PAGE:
Cancer diagnostic profile in children with structural birth defects: An assessment in 15,000 childhood cancer cases

Cancer. 2020 Aug 1;126(15):3483-3492. doi: 10.1002/cncr.32982. Epub 2020 May 29.


Background: Birth defects are established risk factors for childhood cancer. Nonetheless, cancer epidemiology in children with birth defects is not well characterized.

Methods: Using data from population-based registries in 4 US states, this study compared children with cancer but no birth defects (n = 13,111) with children with cancer and 1 or more nonsyndromic birth defects (n = 1616). The objective was to evaluate cancer diagnostic characteristics, including tumor type, age at diagnosis, and stage at diagnosis.

Results: Compared with the general population of children with cancer, children with birth defects were diagnosed with more embryonal tumors (26.6% vs 18.7%; q < 0.001), including neuroblastoma (12.5% vs 8.2%; q < 0.001) and hepatoblastoma (5.0% vs 1.3%; q < 0.001), but fewer hematologic malignancies, including acute lymphoblastic leukemia (12.4% vs 24.4%; q < 0.001). In age-stratified analyses, differences in tumor type were evident among children younger than 1 year and children 1 to 4 years old, but they were attenuated among children 5 years of age or older. The age at diagnosis was younger in children with birth defects for most cancers, including leukemia, lymphoma, astrocytoma, medulloblastoma, ependymoma, embryonal tumors, and germ cell tumors (all q < 0.05).

Conclusions: The results indicate possible etiologic heterogeneity in children with birth defects, have implications for future surveillance efforts, and raise the possibility of differential cancer ascertainment in children with birth defects.

Lay summary: Scientific studies suggest that children with birth defects are at increased risk for cancer. However, these studies have not been able to determine whether important tumor characteristics, such as the type of tumor diagnosed, the age at which the tumor is diagnosed, and the degree to which the tumor has spread at the time of diagnosis, are different for children with birth defects and children without birth defects. This study attempts to answer these important questions. By doing so, it may help scientists and physicians to understand the causes of cancer in children with birth defects and diagnose cancer at earlier stages when it is more treatable.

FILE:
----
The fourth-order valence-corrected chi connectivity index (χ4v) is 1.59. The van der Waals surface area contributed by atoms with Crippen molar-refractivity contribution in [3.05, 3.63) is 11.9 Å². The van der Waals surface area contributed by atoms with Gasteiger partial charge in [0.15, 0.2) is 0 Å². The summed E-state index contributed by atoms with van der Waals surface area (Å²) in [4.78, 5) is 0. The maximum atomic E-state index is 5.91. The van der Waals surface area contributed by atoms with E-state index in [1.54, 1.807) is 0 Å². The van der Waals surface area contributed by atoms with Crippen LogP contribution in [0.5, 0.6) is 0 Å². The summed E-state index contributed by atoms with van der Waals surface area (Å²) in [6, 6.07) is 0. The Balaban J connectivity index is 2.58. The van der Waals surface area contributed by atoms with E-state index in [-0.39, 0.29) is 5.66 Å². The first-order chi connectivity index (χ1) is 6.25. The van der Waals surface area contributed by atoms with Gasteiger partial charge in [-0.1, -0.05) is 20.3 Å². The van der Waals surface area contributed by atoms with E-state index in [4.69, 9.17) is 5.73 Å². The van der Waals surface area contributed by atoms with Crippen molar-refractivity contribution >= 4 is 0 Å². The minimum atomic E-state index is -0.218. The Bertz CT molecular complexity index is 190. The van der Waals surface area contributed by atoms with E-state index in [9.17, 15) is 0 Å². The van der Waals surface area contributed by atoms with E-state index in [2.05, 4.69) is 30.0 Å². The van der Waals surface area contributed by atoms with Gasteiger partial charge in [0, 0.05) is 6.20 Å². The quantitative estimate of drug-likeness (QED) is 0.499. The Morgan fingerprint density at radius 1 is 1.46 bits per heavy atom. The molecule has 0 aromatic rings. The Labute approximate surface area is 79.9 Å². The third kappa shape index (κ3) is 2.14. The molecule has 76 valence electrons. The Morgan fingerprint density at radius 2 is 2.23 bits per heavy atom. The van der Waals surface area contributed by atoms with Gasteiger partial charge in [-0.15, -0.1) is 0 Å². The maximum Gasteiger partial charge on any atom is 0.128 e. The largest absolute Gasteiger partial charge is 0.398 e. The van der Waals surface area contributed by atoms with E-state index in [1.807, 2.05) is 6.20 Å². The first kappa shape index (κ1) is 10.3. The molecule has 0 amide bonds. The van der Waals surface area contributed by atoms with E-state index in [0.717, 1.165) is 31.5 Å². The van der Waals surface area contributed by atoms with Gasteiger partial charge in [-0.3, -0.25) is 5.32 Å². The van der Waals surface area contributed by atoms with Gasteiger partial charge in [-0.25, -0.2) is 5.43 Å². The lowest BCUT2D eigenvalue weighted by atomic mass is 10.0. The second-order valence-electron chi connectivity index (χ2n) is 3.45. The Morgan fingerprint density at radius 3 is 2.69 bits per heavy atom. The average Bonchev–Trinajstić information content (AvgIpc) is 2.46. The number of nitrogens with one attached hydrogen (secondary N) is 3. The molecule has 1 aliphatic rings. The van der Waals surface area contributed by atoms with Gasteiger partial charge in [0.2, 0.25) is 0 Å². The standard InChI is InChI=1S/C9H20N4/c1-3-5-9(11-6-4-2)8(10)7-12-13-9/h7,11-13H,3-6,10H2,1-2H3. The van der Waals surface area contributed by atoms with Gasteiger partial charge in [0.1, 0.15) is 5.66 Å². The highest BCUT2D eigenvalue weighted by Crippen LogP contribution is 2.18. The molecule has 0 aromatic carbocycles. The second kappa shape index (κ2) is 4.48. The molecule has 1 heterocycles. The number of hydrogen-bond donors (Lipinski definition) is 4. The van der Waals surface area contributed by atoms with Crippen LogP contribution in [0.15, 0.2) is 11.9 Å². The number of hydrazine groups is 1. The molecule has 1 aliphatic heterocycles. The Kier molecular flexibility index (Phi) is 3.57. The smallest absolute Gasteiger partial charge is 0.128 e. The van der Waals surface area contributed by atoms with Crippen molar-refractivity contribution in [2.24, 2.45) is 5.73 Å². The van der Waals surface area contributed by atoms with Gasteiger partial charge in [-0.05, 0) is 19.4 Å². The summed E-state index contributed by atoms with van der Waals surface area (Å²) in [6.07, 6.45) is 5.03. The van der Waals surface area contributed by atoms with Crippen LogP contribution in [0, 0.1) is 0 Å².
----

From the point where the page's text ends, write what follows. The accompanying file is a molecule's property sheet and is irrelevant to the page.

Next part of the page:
Keywords: birth defects; cancer predisposition; childhood cancer; epidemiology.

Publication types

  • Research Support, N.I.H., Extramural
  • Research Support, Non-U.S. Gov't

MeSH terms

  • Adolescent
  • Child
  • Child, Preschool
  • Congenital Abnormalities / diagnosis*
  • Congenital Abnormalities / epidemiology
  • Congenital Abnormalities / pathology
  • Female
  • Hematologic Neoplasms / complications
  • Hematologic Neoplasms / diagnosis
  • Hematologic Neoplasms / epidemiology
  • Hematologic Neoplasms / pathology
  • Hepatoblastoma / complications
  • Hepatoblastoma / diagnosis
  • Hepatoblastoma / epidemiology
  • Hepatoblastoma / pathology
  • Humans
  • Infant
  • Infant, Newborn
  • Liver Neoplasms / complications
  • Liver Neoplasms / diagnosis
  • Liver Neoplasms / epidemiology
  • Liver Neoplasms / pathology
  • Male
  • Neoplasms / complications
  • Neoplasms / diagnosis*
  • Neoplasms / epidemiology*
  • Neoplasms / pathology
  • Neuroblastoma / complications
  • Neuroblastoma / diagnosis
  • Neuroblastoma / epidemiology
  • Neuroblastoma / pathology
  • Registries
  • Risk Factors
  • United States / epidemiology